Wed, Oct 28, 2015 - Page 11 News List

Reformed former convicts make a fresh start
鐵窗三十年 他「預約人生下半場」

Reformed former convict “Black Horse” Chen Hsing-yu shares his experiences with the audience at a book launch at National Taiwan Ocean University in Keelung City on Oct. 13.

Photo: Yu Chao-fu, Liberty Times

The Taiwan After-Care Association has compiled a new book, An Appointment with the Second Half of Life, which recounts the lives of seven rehabilitated former convicts. A book launch was held at National Taiwan Ocean University in Keelung City on Oct. 13, at which “Black Horse” Chen Hsing-yu, one of the seven reformed convicts, appeared in person to share his inner journey. Keelung City Council Speaker Sung Wei-li attended the book-signing event, saying that she hopes society will give more care and help to rehabilitated former inmates who have the courage to correct their mistakes and lead a better life.

“Black Horse” Chen Hsing-yu spent 30 years behind bars, during which time his wife not only did not leave him but kept watching over his home and family and took their daughter with her to visit “Black Horse” in various prisons as he was moved from one jail to another, so as to encourage him and keep him in good spirits. Looking back on those times, “Black Horse” said that one time when he was imprisoned in Shalun in Tainan, his wife and daughter took the overnight train to Tainan from Keelung to visit him, just so they could see him for a short time. That scene made him determined to get back on his feet, he said.

Chen said that after being released and starting a new life in the community he had worked hard to make a go of it in business and now runs a company that works with reformed ex-prisoners. The story of “Black Horse” moved prison warden Huang Tsung-hsing to write the song Reluctant to Leave Shalun Station, and the Spring Melody Chorus, whose members are mentors for people undergoing rehabilitation, was specially invited to perform the song at the book-signing event, along with singer Stephen Hsu.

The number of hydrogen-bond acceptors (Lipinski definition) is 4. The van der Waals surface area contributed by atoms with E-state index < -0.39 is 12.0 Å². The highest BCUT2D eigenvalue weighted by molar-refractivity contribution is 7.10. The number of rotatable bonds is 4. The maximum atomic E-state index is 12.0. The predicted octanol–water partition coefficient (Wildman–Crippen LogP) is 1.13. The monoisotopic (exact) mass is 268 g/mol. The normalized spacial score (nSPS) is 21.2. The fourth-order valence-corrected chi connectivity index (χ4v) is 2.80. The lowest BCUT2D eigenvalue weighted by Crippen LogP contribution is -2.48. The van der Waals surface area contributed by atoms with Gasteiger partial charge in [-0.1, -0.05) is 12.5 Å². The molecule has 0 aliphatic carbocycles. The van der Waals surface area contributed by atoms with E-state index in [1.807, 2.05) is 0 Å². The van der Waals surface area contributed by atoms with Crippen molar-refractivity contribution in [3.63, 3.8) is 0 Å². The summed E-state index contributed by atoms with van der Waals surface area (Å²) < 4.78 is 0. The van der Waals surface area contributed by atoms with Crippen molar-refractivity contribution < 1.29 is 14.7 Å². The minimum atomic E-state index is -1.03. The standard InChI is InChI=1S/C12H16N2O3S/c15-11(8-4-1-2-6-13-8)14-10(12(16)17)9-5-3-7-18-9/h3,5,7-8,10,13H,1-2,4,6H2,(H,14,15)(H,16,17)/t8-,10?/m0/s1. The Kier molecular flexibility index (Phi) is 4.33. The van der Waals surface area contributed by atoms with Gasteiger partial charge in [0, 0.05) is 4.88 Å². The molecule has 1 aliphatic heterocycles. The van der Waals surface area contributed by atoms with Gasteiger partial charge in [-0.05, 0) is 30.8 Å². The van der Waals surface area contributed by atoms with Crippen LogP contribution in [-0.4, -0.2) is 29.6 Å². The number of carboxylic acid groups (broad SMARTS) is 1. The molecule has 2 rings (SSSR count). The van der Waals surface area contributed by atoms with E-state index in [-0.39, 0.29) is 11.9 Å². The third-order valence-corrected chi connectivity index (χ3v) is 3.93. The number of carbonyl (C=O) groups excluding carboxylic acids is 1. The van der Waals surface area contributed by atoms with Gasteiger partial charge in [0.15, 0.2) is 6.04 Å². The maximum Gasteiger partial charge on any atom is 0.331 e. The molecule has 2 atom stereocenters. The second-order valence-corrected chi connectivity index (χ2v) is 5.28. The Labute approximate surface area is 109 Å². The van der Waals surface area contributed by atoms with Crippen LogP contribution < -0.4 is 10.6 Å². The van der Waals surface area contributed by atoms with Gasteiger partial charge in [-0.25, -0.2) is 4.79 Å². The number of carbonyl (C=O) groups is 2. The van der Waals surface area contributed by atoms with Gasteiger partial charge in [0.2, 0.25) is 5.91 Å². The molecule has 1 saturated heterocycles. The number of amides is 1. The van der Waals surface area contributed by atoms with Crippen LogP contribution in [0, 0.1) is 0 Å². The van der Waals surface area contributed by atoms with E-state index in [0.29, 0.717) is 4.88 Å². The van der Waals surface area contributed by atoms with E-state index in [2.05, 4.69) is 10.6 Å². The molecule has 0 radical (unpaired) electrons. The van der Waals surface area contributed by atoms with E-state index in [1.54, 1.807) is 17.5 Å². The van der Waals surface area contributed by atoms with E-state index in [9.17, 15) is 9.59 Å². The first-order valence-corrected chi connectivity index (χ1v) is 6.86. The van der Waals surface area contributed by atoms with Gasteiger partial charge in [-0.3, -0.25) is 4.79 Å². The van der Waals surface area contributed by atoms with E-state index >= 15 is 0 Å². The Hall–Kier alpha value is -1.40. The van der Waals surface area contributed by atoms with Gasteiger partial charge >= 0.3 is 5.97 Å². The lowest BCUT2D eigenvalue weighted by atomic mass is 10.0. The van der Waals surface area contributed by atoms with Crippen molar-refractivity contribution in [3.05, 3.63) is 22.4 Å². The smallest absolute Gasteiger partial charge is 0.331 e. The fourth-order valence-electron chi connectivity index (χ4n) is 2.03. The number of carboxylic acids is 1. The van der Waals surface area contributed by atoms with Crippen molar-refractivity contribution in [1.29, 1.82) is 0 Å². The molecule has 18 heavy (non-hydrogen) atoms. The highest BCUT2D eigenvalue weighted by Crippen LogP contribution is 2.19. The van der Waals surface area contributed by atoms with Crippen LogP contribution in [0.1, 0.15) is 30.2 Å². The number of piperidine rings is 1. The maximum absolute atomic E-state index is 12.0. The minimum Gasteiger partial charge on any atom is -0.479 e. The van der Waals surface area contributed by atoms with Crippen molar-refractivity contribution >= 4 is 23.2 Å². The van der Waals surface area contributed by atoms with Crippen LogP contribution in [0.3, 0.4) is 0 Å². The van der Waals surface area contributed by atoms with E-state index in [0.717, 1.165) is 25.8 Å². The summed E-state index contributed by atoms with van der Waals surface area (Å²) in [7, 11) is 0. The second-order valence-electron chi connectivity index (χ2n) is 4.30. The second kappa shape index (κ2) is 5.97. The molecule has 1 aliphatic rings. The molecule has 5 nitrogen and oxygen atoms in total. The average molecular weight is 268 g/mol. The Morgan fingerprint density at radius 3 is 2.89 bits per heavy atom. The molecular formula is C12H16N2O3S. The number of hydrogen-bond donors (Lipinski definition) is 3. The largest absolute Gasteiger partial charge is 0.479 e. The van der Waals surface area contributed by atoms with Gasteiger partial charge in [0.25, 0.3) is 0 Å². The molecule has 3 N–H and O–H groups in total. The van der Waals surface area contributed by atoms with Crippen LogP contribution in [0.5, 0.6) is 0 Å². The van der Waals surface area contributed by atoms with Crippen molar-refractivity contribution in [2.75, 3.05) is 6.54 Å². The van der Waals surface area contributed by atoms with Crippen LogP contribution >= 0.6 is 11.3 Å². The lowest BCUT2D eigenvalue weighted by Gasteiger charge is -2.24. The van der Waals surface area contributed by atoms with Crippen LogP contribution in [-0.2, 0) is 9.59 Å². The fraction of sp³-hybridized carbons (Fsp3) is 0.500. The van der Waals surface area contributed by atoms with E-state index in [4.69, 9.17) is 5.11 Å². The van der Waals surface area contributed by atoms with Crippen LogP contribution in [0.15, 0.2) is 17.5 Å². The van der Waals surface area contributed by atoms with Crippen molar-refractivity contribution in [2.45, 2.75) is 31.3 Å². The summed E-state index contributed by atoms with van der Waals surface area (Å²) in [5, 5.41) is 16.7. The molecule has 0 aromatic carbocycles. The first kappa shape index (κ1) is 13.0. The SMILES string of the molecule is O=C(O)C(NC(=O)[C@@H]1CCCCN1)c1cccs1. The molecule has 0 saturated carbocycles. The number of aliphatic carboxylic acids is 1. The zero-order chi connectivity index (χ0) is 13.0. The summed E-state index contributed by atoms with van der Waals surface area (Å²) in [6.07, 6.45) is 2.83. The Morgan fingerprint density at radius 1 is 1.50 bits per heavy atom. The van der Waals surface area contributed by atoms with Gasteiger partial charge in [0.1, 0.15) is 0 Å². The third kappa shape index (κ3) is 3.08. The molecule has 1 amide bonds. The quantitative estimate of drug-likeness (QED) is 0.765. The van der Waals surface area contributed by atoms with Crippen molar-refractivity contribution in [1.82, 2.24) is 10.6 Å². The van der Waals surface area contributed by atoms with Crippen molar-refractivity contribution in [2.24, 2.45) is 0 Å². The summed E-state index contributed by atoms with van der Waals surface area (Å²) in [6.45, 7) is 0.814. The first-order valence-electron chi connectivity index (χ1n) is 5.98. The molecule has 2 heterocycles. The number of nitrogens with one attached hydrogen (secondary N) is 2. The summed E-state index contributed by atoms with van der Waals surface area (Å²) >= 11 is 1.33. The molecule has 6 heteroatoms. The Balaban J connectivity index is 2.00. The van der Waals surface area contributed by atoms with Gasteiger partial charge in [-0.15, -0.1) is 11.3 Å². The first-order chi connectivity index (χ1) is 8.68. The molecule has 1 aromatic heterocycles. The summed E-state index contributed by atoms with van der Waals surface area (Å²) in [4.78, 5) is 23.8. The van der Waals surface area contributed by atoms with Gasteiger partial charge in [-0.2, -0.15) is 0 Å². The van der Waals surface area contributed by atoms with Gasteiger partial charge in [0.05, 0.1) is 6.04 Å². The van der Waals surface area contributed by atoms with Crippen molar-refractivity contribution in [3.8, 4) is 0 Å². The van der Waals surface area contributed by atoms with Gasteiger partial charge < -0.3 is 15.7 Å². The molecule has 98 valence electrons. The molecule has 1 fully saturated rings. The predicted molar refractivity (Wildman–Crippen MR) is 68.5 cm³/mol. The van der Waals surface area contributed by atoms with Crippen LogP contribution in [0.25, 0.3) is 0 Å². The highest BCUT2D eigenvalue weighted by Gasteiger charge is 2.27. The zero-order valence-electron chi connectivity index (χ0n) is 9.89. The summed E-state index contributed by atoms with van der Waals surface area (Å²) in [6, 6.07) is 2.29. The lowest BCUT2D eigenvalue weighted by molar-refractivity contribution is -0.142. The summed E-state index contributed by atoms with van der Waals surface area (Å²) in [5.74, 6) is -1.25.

1. imprisoned adj.

被關 (bei4 guan1)

例: These three people were imprisoned for two years.


2. get back on one’s feet phr.

重新站起 (chong2 xin1 zhan4 qi3)

例: I am down and out, but I will get back on my feet.


3. make a fresh start phr.

重新開始 (chong2 xin1 kai1 shi3)

例: It is time to make a fresh start.


Chen Hung-ta, chief prosecutor at the Keelung District Prosecutors’ Office, called on the public to encourage and support reformed former convicts by showing them greater concern and empathy. He said that, as long as they are willing to make a fresh start, they should be treated equally, as that will result in greater social harmony.

(Liberty Times, translated by Julian Clegg)






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